January 29, 2008
Waiting for the Wallop
for posterity, I must quote from Paul Douglas' weather column in this morning's Strib. I can't wait...
"Minnesota is not for the timid. Most years we earn our reputation as the Super Bowl of Weather. ... Today ... an arctic front will squeeze out a few inches of snow, winds will gust over 30 mph, and visibilities will drop to near zero at times as powder blows and drifts. A slow commute this morning may degenerate into an icy, frustrating, slow-motion crawl this afternoon as snow is compacted, flattened by continuous traffic into an icy glaze, even on the freeways. I fear the PM commute may mutate into ... possibly one of the worst travel days of winter. Enough snow may fall to plow and shovel, followed by a dangerous low of -10 to -20 by daybreak Wednesday ... Can spring be far behind? You betcha!"
January 24, 2008
During a stressful time when life feels pretty over the top, it's so reassuring to feel the presence of angels. Kind of the same feeling when I posted "The Kindness of Strangers" on Oct 5, 2006. This week's angels....
**volunteered to take care of my cats for 3 months while the house is on the market
**faxed proof of S's driver's license from the MN DMV to a rental car agency in Seattle --- a truly dedicated, caring public servant
**offered to provide some career counseling to M
**turned in the lost drivers license at the ABQ airport rather than started a new bank account and stole an identity
Thanks to angels, seen and unseen.
I will pass it on.
January 17, 2008
From Countertop Woes to Countertop Solutions
After a week of misery, fretting about the ridiculous cost of replacing my countertops, I had a visit today from the handyman recommended by the staging consultant. He took a look at our nice-looking decorative tile backsplashes and tile floor, and suggested a tile countertop. Tile could be laid over the existing surface, would cost a fraction of the other solutions, and could be started on Monday. CHEERS!!
Here's an example of a tile countertop from google. Susan's house in NM has tile countertops, and they are quite nice. Why didn't I think of this earlier??
Next challenge: getting rid of all that 80s wallpaper and making a decision about the hot tub. I hope the next owner of this house will appreciate the good deal they will be getting, and I hope that I'll be able to land a similarly plum deal on the other end of my move.
January 13, 2008
Adventures in Moving Part I: Countertop Hell
The beginning of the new year means that I have to get serious about selling my house. it's not that I've been not-serious about it. I just haven't done much (but worry). Now, I'll convert the worry to action. Of course, action brings other worries. So writing about my adventures will allow a bit of catharsis for that. I'd be very interested to hear of readers' perspectives or experiences that might help in my decision-making.
The first step in selling the house is deciding what to repair, re-do, remodel, fix, upgrade, etc. The first realtor who saw the house last fall said I definitely had to replace the kitchen countertops. OK - snap the fingers and voila, end up with something like this picture? Not quite.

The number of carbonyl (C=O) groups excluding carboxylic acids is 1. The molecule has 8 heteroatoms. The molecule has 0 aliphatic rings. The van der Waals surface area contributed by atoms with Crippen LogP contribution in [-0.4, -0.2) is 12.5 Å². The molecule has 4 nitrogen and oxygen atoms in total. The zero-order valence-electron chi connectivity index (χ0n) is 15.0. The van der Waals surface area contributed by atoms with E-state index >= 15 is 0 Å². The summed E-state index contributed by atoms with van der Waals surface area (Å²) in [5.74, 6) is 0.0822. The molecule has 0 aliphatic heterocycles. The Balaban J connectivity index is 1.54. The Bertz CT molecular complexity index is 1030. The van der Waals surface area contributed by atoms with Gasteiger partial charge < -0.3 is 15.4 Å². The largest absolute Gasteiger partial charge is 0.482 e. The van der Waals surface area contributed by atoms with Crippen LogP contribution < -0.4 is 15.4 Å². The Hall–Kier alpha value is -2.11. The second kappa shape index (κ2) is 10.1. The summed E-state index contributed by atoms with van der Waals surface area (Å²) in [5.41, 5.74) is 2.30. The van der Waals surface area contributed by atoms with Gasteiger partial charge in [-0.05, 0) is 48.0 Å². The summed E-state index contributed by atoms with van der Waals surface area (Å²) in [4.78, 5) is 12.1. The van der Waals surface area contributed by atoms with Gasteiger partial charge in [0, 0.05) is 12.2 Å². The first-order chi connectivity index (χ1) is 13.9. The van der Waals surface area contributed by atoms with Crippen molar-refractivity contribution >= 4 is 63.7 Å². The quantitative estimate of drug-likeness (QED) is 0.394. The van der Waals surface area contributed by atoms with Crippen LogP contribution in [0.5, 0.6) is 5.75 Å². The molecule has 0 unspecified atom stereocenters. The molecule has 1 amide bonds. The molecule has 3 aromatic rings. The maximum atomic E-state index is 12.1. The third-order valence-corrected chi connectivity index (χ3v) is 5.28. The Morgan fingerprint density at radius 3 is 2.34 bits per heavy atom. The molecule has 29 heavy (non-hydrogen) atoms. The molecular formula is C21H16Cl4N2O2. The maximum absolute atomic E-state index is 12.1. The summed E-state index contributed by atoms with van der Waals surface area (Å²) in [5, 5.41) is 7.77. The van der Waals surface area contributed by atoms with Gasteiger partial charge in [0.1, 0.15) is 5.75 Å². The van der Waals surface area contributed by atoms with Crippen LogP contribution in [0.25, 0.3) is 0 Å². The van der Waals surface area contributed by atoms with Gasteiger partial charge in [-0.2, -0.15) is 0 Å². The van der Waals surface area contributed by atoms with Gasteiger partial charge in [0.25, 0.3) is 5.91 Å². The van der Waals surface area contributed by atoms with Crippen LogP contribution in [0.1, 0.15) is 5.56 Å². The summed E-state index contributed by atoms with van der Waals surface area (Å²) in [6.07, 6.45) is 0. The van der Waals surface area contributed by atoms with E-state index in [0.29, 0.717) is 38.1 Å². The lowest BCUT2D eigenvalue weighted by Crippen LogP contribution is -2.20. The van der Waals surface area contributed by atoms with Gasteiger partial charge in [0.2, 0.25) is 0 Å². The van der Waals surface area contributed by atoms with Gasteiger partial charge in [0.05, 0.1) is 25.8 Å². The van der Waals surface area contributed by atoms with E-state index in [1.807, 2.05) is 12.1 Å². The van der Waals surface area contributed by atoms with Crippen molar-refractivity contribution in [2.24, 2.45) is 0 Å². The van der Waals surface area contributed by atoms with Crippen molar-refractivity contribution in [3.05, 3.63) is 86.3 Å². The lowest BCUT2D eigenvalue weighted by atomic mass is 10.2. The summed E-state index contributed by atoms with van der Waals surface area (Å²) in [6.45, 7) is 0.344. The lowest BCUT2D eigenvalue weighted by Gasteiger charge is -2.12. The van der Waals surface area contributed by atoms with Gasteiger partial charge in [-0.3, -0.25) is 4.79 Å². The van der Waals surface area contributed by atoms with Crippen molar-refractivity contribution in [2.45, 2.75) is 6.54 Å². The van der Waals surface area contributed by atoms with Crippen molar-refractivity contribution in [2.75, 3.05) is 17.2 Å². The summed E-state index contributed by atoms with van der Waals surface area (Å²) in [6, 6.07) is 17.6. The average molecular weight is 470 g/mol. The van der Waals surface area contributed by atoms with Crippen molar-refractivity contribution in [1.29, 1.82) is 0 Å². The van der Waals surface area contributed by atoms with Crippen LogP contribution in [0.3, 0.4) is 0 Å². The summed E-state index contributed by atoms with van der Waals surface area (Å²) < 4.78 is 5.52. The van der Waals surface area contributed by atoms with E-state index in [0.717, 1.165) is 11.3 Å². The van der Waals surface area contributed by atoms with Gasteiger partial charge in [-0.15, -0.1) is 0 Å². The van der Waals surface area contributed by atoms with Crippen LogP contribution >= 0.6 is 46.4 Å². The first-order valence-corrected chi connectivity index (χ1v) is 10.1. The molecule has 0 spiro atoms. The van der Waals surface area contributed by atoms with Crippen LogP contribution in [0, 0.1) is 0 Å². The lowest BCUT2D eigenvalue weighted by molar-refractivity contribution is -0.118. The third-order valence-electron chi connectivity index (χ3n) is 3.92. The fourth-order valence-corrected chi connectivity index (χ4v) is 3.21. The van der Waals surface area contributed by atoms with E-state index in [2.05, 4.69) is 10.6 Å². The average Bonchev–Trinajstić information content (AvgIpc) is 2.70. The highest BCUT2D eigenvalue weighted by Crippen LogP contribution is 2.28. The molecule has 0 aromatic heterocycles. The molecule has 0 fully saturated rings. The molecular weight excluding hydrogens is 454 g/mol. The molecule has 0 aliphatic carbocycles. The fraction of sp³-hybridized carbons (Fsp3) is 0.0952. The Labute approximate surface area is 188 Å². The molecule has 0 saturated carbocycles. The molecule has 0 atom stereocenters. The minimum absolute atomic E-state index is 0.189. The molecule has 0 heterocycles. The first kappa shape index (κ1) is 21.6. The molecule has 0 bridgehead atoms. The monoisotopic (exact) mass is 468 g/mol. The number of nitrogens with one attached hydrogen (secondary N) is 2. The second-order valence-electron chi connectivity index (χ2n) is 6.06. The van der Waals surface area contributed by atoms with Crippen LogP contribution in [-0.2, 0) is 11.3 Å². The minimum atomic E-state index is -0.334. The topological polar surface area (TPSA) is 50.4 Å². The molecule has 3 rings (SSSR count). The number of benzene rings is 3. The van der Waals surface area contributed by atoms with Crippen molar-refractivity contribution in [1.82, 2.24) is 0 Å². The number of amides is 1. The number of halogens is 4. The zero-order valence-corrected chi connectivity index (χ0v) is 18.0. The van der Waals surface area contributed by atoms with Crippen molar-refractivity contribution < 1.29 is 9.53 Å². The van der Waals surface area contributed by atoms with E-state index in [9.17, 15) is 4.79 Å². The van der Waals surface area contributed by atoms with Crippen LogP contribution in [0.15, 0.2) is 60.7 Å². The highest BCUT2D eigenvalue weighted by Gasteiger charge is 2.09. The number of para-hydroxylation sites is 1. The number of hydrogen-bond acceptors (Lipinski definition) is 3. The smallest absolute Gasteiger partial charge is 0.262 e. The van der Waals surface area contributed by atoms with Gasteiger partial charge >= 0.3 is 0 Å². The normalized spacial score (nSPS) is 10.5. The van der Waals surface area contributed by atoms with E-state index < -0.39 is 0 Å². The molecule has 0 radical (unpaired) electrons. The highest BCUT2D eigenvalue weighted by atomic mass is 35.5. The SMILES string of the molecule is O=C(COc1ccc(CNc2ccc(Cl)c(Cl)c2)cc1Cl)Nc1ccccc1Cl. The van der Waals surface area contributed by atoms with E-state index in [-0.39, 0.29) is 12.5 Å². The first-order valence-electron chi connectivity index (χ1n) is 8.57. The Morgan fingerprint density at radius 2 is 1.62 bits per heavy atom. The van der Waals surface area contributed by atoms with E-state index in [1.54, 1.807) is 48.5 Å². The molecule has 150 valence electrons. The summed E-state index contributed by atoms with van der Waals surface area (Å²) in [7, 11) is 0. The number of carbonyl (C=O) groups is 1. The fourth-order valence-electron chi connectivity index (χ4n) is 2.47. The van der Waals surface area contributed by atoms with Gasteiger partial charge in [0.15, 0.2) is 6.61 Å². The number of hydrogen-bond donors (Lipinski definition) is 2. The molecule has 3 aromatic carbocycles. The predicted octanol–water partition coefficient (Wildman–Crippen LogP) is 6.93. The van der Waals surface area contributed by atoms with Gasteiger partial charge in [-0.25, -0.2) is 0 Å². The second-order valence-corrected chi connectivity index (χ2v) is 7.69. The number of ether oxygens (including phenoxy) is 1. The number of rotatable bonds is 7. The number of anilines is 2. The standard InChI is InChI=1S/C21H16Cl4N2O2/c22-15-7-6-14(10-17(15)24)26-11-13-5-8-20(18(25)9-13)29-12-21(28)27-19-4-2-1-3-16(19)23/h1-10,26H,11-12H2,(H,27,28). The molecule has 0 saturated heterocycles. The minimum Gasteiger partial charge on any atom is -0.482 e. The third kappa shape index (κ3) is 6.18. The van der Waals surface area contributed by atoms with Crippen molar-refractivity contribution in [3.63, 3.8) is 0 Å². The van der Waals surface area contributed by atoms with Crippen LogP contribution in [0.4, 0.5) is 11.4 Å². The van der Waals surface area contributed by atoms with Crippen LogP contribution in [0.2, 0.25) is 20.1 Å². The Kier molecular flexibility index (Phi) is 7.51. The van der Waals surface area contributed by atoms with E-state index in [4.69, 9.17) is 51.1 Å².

Where does one even start? I started with Home Depot last Sunday. I made it clear that I was moving and wanted to put as little as possible into this, because I was sure I would not get the money back in the sale -- but I did want it to look good and improve the sale-ability. One thing that countertop salespersons are really good at is making you feel cheap about such perspectives and that you really NEED granite, corion, and the fanciest possible surfaces.
From my drawing of the kitchen, we estimated that I'd need 54 square feet of countertop. Seems like a lot for such a small kitchen, but.... Home Depot didn't even want to talk about the possiblity of laminate. (yucky plastic) Granite would run about $4000, but that would involve removing and replacing the sink. Quite honestly, I hadn't realized that they have to completely tear out the old countertops before installing the new ones.
I did find a company that installs over existing countertops (Granite Transformations). Their bid was $3300, which still sounded like a lot, but which is sounding better and better! What I realized, of course, is that the existing sink would not work with the new countertops --- which means a new sink and possibly modifications to plumbing. We have a great backsplash, but maybe the countertop wouldn't go with the backsplash, so we'd have to replace it too. And of course there are the edges to think about (per linear foot). So we are talking a major kitchen remodel. I've lived through that before and have no desire to do it again.
Another factor is time. The Home Depot solution involved a series of subcontractors (tear out and remove countertops, remove sink, put in new countertops, replace sink, etc.) and could extend over the period of a month. The Granite Transformation solution would only have the kitchen out of commission for 2 days max. (sounding better and better as I write...)
The realtor I interviewed last week said I should go for Cambria -- reasonably priced and better than granite. Well, yesterday, I went to another place that had Cambria and was immediately steered to Meganite (what focus group came up with these names???) Cambria would be $77 per square foot, and Meganite would be $64. I am now waiting for a formal bid, but by the time you add all the labor, sink, and add-ons, this will probably be a $5000 job. Ouch! (Susan has wanted new countertops for years; the thought that we'd have to install them as we move is one of life's unhappy ironies.)
Along the way, I learned about another factor that hadn't occurred to me: weight. Granite is heavy -- very heavy. One person said I might have to reinforce the floor. Yesterday's salesperson said that the countertop overhang on the peninsula (where we have slide-under chairs) would require struts for support. Of course, that's not included in the per-square-foot cost.
Boy, I've learned a lot in the past week! Not what I had planned on learning, however. Anyway, I'm sure there will be a growing number of adventures to report on. Alternative solutions welcome! I meet with another realtor this week and get the bid from the other countertop store this week -- then I'll have to decide and move on to the next job.
January 8, 2008
Stories That Didn't Quite Make It - Part Deux
Some more runners-up:
I-35 is road to salvation, say some Christians. (where do I start?)